So if we think then about what changes the amount of filtration,
we have a couple of different variables to talk about.
One is whether the afferent arteriole could change in size?
So if you get a vasoconstriction
or a decrease in the luminal diameter of the afferent arteriole,
it means that you are going to have less pressure
within the glomerular capillary.
So what does that look like in terms of a picture?
If you decrease the fluid traveling past the afferent arteriole,
what’s going to happen is you’ll have a decrease in the pressure
of the capillaries in Bowman’s space.
So you get a decrease in [P sub GC].
That decrease is [P sub UF],
and what that is the pressure of the ultrafiltrate.
It also means you get a decrease in the glomerular filtration rate.
You get a decrease in the amount of flow through the renal tubule,
and finally you get a decrease in the amount of renal blood flow.
So afferent arteriole vasoconstriction can be summarized by decreasing all of our parameters
– the plasma and the pressure of the ultrafiltrate,
glomerular filtration rate,
renal tubule flow,
and renal blood flow.
Now what happens if the opposite occurs -
if we dilate the afferent arteriole?
So, again, dilation is simply making that tubule bigger,
and therefore more flow can go through it.
If more flow goes through the afferent arteriole,
that’s going to increase the pressure of the ultrafiltrate,
that’s going to increase the pressure within Bowman’s capillary.
It also increases glomerular filtration rate,
and increases renal tubule blood flow.
So afferent arteriole vasodilation increases all four parameters.
Now let’s talk about the efferent arteriole.
This one gives people a little bit more of a headache,
so let’s go through it a little bit slower.
Afferent arteriole constriction decrease all of our variables.
Afferent arteriole vasodilation increase all of our variables.
So what happens if you constrict the efferent arteriole?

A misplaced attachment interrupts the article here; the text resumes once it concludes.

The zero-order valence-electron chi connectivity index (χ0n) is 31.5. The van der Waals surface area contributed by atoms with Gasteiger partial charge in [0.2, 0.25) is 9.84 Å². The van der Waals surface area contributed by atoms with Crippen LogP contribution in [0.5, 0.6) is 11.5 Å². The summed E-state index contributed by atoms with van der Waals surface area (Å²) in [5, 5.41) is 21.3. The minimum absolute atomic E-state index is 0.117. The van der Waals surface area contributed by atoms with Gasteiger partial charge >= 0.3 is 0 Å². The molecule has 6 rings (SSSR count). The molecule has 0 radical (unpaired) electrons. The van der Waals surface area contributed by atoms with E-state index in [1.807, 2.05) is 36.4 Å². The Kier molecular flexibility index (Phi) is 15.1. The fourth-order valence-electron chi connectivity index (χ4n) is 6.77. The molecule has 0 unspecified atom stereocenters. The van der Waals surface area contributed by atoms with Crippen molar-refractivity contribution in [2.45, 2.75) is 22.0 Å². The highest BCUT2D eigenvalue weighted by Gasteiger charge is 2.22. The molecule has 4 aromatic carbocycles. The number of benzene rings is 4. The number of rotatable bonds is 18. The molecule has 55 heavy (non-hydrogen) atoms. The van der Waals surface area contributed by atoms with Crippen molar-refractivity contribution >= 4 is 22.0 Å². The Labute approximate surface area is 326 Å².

So you’re decreasing flow after the fact
after it travels through the glomerular capillary.
What does that do?
Well, it causes there to be an increase
in the pressure of the glomerular capillaries.
Because if you decrease or cause a constriction,
you decrease the flow that goes through.
But in front of that constriction,
what happens is pressure builds up.
It’s kind of like damming up a river.
You’re going to get an increase in the fluid in front of the constriction
that increases the pressure within the glomerular capillary,
increases glomerular filtration rate.
And what that does then is increase renal tubule flow.
The downside is, it does decrease renal blood flow –
an efferent arteriole vasodilation.
So now, what this does is, it opens up the outlet vessel a little bit larger.
What this does is decrease the amount of pressure of ultrafiltrate.
It decreases the glomerular filtration rate.
It decreases renal tubule flow,
but it increases renal blood flow.
Efferent arteriole changes –
if we have to think about it –
what would happen if you change the size of the blood vessels
as the blood is leaving the glomerular capillary?
Will it have any build-up effects?
And then on the afferent arteriole side, it’s simply –
are you increasing or decreasing the diameter of what’s entering the glomerular capillaries?